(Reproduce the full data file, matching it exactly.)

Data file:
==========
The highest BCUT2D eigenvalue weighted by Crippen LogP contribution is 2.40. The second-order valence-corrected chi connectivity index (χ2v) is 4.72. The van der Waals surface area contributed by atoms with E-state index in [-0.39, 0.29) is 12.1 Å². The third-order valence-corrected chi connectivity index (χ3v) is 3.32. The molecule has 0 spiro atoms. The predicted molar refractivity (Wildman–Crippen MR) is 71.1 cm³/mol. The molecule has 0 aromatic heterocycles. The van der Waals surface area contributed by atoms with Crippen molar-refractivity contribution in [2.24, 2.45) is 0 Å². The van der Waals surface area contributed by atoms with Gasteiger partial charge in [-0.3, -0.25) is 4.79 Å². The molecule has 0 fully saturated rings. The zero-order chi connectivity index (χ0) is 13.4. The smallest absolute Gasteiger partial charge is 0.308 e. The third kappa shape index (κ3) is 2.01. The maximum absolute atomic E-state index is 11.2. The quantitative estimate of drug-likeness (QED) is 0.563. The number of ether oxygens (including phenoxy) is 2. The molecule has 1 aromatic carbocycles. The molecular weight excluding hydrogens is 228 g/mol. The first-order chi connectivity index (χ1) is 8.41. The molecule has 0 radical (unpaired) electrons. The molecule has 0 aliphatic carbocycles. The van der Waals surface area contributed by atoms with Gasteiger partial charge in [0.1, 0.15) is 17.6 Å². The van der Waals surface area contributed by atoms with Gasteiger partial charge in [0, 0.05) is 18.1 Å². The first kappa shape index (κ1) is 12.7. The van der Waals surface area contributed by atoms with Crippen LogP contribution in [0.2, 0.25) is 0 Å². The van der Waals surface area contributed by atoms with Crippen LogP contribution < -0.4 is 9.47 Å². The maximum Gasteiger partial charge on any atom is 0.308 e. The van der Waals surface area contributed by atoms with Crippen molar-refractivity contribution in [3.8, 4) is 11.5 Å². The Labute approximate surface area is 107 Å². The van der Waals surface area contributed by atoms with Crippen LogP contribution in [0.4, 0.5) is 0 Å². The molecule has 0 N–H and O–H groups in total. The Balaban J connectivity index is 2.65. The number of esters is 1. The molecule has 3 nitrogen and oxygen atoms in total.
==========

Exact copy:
The highest BCUT2D eigenvalue weighted by Crippen LogP contribution is 2.40. The second-order valence-corrected chi connectivity index (χ2v) is 4.72. The van der Waals surface area contributed by atoms with E-state index in [-0.39, 0.29) is 12.1 Å². The third-order valence-corrected chi connectivity index (χ3v) is 3.32. The molecule has 0 spiro atoms. The predicted molar refractivity (Wildman–Crippen MR) is 71.1 cm³/mol. The molecule has 0 aromatic heterocycles. The van der Waals surface area contributed by atoms with Crippen molar-refractivity contribution in [2.24, 2.45) is 0 Å². The van der Waals surface area contributed by atoms with Gasteiger partial charge in [-0.3, -0.25) is 4.79 Å². The molecule has 0 fully saturated rings. The zero-order chi connectivity index (χ0) is 13.4. The smallest absolute Gasteiger partial charge is 0.308 e. The third kappa shape index (κ3) is 2.01. The maximum absolute atomic E-state index is 11.2. The quantitative estimate of drug-likeness (QED) is 0.563. The number of ether oxygens (including phenoxy) is 2. The molecule has 1 aromatic carbocycles. The molecular weight excluding hydrogens is 228 g/mol. The first-order chi connectivity index (χ1) is 8.41. The molecule has 0 radical (unpaired) electrons. The molecule has 0 aliphatic carbocycles. The van der Waals surface area contributed by atoms with Gasteiger partial charge in [0.1, 0.15) is 17.6 Å². The van der Waals surface area contributed by atoms with Gasteiger partial charge in [0, 0.05) is 18.1 Å². The first kappa shape index (κ1) is 12.7. The van der Waals surface area contributed by atoms with Crippen LogP contribution in [0.2, 0.25) is 0 Å². The van der Waals surface area contributed by atoms with Crippen LogP contribution < -0.4 is 9.47 Å². The maximum Gasteiger partial charge on any atom is 0.308 e. The van der Waals surface area contributed by atoms with Crippen molar-refractivity contribution in [3.8, 4) is 11.5 Å². The Labute approximate surface area is 107 Å². The van der Waals surface area contributed by atoms with Crippen LogP contribution in [0.4, 0.5) is 0 Å². The molecule has 0 N–H and O–H groups in total. The Balaban J connectivity index is 2.65. The number of esters is 1. The molecule has 3 nitrogen and oxygen atoms in total.